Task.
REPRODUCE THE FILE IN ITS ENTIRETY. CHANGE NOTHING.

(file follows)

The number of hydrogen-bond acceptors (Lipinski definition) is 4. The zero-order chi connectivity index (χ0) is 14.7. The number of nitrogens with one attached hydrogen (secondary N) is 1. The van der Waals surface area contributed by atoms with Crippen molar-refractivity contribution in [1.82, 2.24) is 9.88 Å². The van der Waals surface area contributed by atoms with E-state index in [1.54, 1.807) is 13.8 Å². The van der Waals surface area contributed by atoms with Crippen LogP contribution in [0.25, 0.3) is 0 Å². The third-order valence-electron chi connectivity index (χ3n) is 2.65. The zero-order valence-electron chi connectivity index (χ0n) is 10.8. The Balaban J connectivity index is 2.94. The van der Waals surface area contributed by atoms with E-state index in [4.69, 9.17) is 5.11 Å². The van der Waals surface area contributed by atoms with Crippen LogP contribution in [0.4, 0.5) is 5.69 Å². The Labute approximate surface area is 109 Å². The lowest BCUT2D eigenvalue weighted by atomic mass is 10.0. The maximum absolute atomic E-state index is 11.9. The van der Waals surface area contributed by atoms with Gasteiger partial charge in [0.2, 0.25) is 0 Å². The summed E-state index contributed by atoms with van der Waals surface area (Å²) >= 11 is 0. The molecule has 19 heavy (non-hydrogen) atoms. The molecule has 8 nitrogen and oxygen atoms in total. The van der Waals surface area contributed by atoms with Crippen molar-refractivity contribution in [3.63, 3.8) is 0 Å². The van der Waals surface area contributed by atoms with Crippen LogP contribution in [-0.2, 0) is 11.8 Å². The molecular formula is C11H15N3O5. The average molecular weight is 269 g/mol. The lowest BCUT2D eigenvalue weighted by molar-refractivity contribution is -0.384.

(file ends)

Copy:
The number of hydrogen-bond acceptors (Lipinski definition) is 4. The zero-order chi connectivity index (χ0) is 14.7. The number of nitrogens with one attached hydrogen (secondary N) is 1. The van der Waals surface area contributed by atoms with Crippen molar-refractivity contribution in [1.82, 2.24) is 9.88 Å². The van der Waals surface area contributed by atoms with E-state index in [1.54, 1.807) is 13.8 Å². The van der Waals surface area contributed by atoms with Crippen LogP contribution in [0.25, 0.3) is 0 Å². The third-order valence-electron chi connectivity index (χ3n) is 2.65. The zero-order valence-electron chi connectivity index (χ0n) is 10.8. The Balaban J connectivity index is 2.94. The van der Waals surface area contributed by atoms with E-state index in [4.69, 9.17) is 5.11 Å². The van der Waals surface area contributed by atoms with Crippen LogP contribution in [0.4, 0.5) is 5.69 Å². The Labute approximate surface area is 109 Å². The lowest BCUT2D eigenvalue weighted by atomic mass is 10.0. The maximum absolute atomic E-state index is 11.9. The van der Waals surface area contributed by atoms with Gasteiger partial charge in [0.2, 0.25) is 0 Å². The summed E-state index contributed by atoms with van der Waals surface area (Å²) >= 11 is 0. The molecule has 19 heavy (non-hydrogen) atoms. The molecule has 8 nitrogen and oxygen atoms in total. The van der Waals surface area contributed by atoms with Crippen molar-refractivity contribution in [3.63, 3.8) is 0 Å². The van der Waals surface area contributed by atoms with Crippen LogP contribution in [-0.2, 0) is 11.8 Å². The molecular formula is C11H15N3O5. The average molecular weight is 269 g/mol. The lowest BCUT2D eigenvalue weighted by molar-refractivity contribution is -0.384.